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Integral

The Lord

New member
Jan 27, 2013
4
Prove that

$$ \int_0^\infty \frac{\log x}{(1+x^2)^2}dx = \frac{-\pi}{4}$$
 

chisigma

Well-known member
Feb 13, 2012
1,704
Prove that

$$ \int_0^\infty \frac{\log x}{(1+x^2)^2}dx = \frac{-\pi}{4}$$
First step may be to split the integral in two parts...

$\displaystyle \int_{0}^{\infty} \frac{\ln x}{(1+x^{2})^{2}}\ dx = \int_{0}^{1} \frac{\ln x}{(1+x^{2})^{2}}\ dx + \int_{1}^{\infty} \frac{\ln x}{(1+x^{2})^{2}}\ dx = \int_{0}^{1} \frac{\ln x}{(1+x^{2})^{2}}\ dx - \int_{0}^{1} \frac{x^{2}\ \ln x}{(1+x^{2})^{2}}\ dx$ (1)

The second step is to remember the series expansion which holds for |x|<1...

$\displaystyle \frac{1}{(1+x^{2})^{2}} = \sum_{n=0}^{\infty} (-1)^{n}\ (n+1)\ x^{2n}$ (2)

The third step is the following result I found some year ago...


$\displaystyle \int_{0}^{1} x^{n}\ \ln x\ dx = - \frac{1}{(n+1)^{2}}$

Combining all these result we obtain...

$\displaystyle \int_{0}^{\infty} \frac{\ln x}{(1+x^{2})^{2}}\ dx = - \sum_{n=0}^{\infty} (-1)^{n}\ \{\frac{1}{2n+1} - \frac{n}{(2n+1)^{2}} + \frac{n+2}{(2n + 3)^{2}} \} = - \sum_{n=0}^{\infty} \frac{1}{2n+1} = - \frac{\pi}{4}$ (3)

An interesting question : it is possible to obtain the same result using complex path integration?... in my opinion the answer is yes... but if we adopt the exact definition of the complex logarithm...


Kind regards

$\chi$ $\sigma$
 

ZaidAlyafey

Well-known member
MHB Math Helper
Jan 17, 2013
1,667
I will start by the integral :

[tex]\int^{\infty}_{0} \frac{x^a}{(1+x^2)^2}\, dx [/tex]

Now use the following substitution : [tex]x^2= t[/tex]


[tex]\frac{1}{2}\int^{\infty}_{0}\frac{t^{\frac{a-1}{2}}}{(1+t)^2}\, dt [/tex]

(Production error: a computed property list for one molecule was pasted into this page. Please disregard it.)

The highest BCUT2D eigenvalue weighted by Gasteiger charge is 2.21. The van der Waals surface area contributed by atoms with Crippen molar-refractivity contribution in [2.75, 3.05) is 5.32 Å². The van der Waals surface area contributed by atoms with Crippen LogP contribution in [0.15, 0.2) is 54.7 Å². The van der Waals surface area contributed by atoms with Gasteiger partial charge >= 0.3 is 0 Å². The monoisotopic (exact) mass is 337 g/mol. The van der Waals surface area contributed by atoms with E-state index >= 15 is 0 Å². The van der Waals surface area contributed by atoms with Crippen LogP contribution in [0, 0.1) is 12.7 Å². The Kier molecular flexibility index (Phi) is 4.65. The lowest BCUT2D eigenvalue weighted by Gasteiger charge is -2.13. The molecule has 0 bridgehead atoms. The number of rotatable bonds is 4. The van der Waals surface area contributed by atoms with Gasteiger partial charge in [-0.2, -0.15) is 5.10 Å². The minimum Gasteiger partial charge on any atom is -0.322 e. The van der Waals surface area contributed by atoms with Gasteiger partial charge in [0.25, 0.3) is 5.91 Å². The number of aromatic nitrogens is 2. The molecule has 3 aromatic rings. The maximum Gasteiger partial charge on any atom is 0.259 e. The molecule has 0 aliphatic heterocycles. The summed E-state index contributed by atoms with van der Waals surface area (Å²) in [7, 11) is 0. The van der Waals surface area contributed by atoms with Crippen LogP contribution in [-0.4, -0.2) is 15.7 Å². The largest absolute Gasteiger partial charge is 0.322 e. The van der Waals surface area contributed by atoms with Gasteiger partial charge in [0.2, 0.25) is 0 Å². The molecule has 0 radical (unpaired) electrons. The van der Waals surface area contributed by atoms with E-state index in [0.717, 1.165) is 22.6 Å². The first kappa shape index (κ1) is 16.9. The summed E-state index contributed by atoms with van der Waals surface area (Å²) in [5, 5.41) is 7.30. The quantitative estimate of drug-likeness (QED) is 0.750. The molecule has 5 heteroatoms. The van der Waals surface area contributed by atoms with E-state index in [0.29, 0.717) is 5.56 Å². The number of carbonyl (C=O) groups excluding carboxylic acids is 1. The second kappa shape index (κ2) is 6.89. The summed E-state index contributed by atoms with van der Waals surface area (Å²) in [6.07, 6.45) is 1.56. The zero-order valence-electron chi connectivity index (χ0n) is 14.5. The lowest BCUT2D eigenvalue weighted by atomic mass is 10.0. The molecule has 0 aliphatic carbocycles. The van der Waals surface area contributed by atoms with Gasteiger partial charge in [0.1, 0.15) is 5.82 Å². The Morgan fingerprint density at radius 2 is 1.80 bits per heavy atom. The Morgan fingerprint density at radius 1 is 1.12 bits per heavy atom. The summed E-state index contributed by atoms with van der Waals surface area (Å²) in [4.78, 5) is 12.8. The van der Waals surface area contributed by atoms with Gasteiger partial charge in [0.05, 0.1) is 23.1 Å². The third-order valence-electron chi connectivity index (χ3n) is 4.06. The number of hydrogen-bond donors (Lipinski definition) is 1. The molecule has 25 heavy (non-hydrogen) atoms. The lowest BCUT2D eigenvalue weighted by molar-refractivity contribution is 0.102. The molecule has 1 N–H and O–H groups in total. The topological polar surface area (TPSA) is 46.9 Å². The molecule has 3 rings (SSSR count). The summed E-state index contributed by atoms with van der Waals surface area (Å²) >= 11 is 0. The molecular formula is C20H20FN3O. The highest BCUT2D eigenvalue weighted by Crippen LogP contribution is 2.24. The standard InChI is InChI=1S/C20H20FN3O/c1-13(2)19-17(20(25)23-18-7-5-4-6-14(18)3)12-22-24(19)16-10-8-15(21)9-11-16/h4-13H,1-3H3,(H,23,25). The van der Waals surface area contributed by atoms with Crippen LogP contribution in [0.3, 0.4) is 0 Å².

By the beta function this is equivalent to :


[tex]\frac{1}{2}\int^{\infty}_{0}\frac{t^{\frac{a-1}{2}}}{(1+t)^2}\, dt = \frac{1}{2}B\left(\frac{a+1}{2},2-\frac{a+1}{2}\right)=\frac{1}{2}\Gamma\left(\frac{a+1}{2}\right) \Gamma\left(2-\frac{a+1}{2}\right)[/tex]

Now let the following :


[tex]F(a) =\frac{1}{2}\int^{\infty}_{0}\frac{t^{\frac{a-1}{2}}}{(1+t)^2}\, dt =\frac{1}{2}\Gamma\left(\frac{a+1}{2}\right)\Gamma\left(2-\frac{a+1}{2}\right)[/tex]


Differentiate with respect to a :


[tex]F'(a) =\frac{1}{4}\int^{\infty}_{0}\frac{\log(t) \,t^{\frac{a-1}{2}}}{(1+t)^2}\, dt =\frac{1}{4}\Gamma\left(\frac{a+1}{2}\right)\Gamma \left(2-\frac{a+1}{2}\right)\left[\psi \left(\frac{a+1}{2}\right)-\psi \left(2-\frac{a+1}{2}\right) \right][/tex]


Now put a =0 and use [tex]\psi(x+1)=\psi(x)+\frac{1}{x}[/tex]

[tex]\frac{1}{4}\int^{\infty}_{0}\frac{\log(t) \,t^{\frac{-1}{2}}}{(1+t)^2}\, dt =\frac{1}{4}\Gamma \left(\frac{1}{2}\right)\Gamma \left(\frac{3}{2}\right)\left[\psi \left(\frac{1}{2}\right)-\psi \left(\frac{3}{2}\right)\right]=-\frac{\pi}{4} [/tex]


putting [tex]x^2= t[/tex] we have our result :


[tex]\int^{\infty}_{0}\frac{\log(x) }{(1+x^2)^2}\, dx=-\frac{\pi}{4}[/tex]
 

ZaidAlyafey

Well-known member
MHB Math Helper
Jan 17, 2013
1,667
An interesting question : it is possible to obtain the same result using complex path integration?... in my opinion the answer is yes... but if we adopt the exact definition of the complex logarithm...


Kind regards

$\chi$ $\sigma$
Of course , but it is pretty tedious ...